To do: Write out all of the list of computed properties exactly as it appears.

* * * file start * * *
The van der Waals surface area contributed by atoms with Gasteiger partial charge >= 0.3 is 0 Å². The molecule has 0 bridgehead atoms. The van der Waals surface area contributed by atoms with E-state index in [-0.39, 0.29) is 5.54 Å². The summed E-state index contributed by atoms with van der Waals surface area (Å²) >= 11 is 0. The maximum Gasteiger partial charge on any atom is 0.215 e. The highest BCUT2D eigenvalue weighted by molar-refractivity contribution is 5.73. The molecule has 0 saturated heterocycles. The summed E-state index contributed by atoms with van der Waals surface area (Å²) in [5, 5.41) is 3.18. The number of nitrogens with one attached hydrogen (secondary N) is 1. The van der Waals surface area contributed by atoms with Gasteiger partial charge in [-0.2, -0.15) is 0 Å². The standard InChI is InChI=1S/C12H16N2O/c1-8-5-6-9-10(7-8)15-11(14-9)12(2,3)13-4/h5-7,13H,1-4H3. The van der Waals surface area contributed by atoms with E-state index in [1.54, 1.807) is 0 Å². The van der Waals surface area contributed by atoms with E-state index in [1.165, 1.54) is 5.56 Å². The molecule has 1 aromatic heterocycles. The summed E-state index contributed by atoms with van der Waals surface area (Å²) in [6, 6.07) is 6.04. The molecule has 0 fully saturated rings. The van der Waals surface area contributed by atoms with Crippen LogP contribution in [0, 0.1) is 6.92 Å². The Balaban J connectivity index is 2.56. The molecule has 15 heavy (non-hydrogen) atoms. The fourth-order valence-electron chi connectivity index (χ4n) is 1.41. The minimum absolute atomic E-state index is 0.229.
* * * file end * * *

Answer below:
The van der Waals surface area contributed by atoms with Gasteiger partial charge >= 0.3 is 0 Å². The molecule has 0 bridgehead atoms. The van der Waals surface area contributed by atoms with E-state index in [-0.39, 0.29) is 5.54 Å². The summed E-state index contributed by atoms with van der Waals surface area (Å²) >= 11 is 0. The maximum Gasteiger partial charge on any atom is 0.215 e. The highest BCUT2D eigenvalue weighted by molar-refractivity contribution is 5.73. The molecule has 0 saturated heterocycles. The summed E-state index contributed by atoms with van der Waals surface area (Å²) in [5, 5.41) is 3.18. The number of nitrogens with one attached hydrogen (secondary N) is 1. The van der Waals surface area contributed by atoms with Gasteiger partial charge in [-0.2, -0.15) is 0 Å². The standard InChI is InChI=1S/C12H16N2O/c1-8-5-6-9-10(7-8)15-11(14-9)12(2,3)13-4/h5-7,13H,1-4H3. The van der Waals surface area contributed by atoms with E-state index in [1.54, 1.807) is 0 Å². The van der Waals surface area contributed by atoms with E-state index in [1.165, 1.54) is 5.56 Å². The molecule has 1 aromatic heterocycles. The summed E-state index contributed by atoms with van der Waals surface area (Å²) in [6, 6.07) is 6.04. The molecule has 0 fully saturated rings. The van der Waals surface area contributed by atoms with Crippen LogP contribution in [0, 0.1) is 6.92 Å². The Balaban J connectivity index is 2.56. The molecule has 15 heavy (non-hydrogen) atoms. The fourth-order valence-electron chi connectivity index (χ4n) is 1.41. The minimum absolute atomic E-state index is 0.229.